Despite her obstacles, Farheen believes that her failures make her wiser and stronger. If she sets a goal, she gathers all her strength to make it happen and even after she has have achieved it, she stays persistent. What keeps Farheen persistent in the face of pain and disappointment, is to focus on the feeling of success. ‘Mentally, I put myself where I’m experiencing success in my mind. Through the use of my senses and my imagination, I actually put myself there,’ she says.
As a young entrepreneur
‘Funding is harder to get when you’re young for a number of reasons. You won’t have any personal savings to draw upon, your finances will be less stable and you won’t have a credit history to show prospective lenders,’ she says.
Another difficulty she notes is reputation. ‘When you’re young, you won’t have any kind of reputation to work with. People won’t know your name and you won’t be able to draw upon your connections in specific industries. You’ll be starting from scratch, which puts you at a disadvantage to your more seasoned counterparts,’ she adds.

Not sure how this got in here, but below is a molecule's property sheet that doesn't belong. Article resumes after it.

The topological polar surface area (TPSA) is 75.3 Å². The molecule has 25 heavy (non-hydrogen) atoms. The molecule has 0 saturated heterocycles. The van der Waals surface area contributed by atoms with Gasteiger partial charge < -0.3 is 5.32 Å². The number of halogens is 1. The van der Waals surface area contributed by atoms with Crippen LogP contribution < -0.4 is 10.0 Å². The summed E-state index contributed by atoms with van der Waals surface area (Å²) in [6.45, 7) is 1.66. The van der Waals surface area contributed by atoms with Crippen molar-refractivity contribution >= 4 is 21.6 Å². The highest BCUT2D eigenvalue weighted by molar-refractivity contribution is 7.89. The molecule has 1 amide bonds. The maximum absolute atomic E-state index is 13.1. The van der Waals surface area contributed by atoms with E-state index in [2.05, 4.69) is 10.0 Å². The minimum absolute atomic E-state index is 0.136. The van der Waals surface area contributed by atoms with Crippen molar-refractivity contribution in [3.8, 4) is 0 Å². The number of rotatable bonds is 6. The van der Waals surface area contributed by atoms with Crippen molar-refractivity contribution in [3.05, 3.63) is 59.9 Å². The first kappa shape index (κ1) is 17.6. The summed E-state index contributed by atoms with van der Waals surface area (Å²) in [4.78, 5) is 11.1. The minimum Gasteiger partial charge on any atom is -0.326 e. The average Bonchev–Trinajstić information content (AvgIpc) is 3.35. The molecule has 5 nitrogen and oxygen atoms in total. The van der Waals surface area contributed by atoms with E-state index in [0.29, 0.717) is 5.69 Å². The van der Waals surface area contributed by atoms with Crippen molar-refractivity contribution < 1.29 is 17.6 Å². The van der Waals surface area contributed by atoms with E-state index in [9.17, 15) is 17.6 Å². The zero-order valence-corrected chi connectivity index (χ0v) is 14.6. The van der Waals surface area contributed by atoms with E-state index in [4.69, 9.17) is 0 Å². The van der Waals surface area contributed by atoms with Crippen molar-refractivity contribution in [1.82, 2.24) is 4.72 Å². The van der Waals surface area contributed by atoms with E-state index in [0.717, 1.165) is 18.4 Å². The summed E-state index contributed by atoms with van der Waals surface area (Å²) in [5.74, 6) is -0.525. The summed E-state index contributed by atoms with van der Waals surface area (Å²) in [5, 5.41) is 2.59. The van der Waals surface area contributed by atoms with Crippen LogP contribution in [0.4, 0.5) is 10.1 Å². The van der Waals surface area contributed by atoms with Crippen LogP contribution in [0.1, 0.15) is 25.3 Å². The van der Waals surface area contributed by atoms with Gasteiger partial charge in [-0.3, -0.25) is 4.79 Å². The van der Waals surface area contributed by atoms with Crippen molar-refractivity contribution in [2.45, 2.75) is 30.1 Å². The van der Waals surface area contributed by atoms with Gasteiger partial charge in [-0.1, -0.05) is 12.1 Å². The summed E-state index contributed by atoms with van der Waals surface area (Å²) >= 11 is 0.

The third is stereotyping, which unfortunately most investors and potential clients would have. ‘You’ll be seen as less wise and more prone to rookie mistakes and people will be less willing to give you a chance,’ she explains.
Farheen believes that being an entrepreneur is about making a difference. ‘I see many people going about with the title entrepreneur, but they are not really in it to create change. They are in it to survive,’ she says. At Brushflicks, Farheen has a mission to make it the biggest hub for generating employment opportunities for the creative sector and waste management strategies. ‘One of the hardest parts of starting a new business is getting it off the ground, raising the funds, learning the ropes and finding those few customers. I’m willing to take up these challenges, learn as much as possible in the process and be more flexible to finally become a successful entrepreneur,’ she says.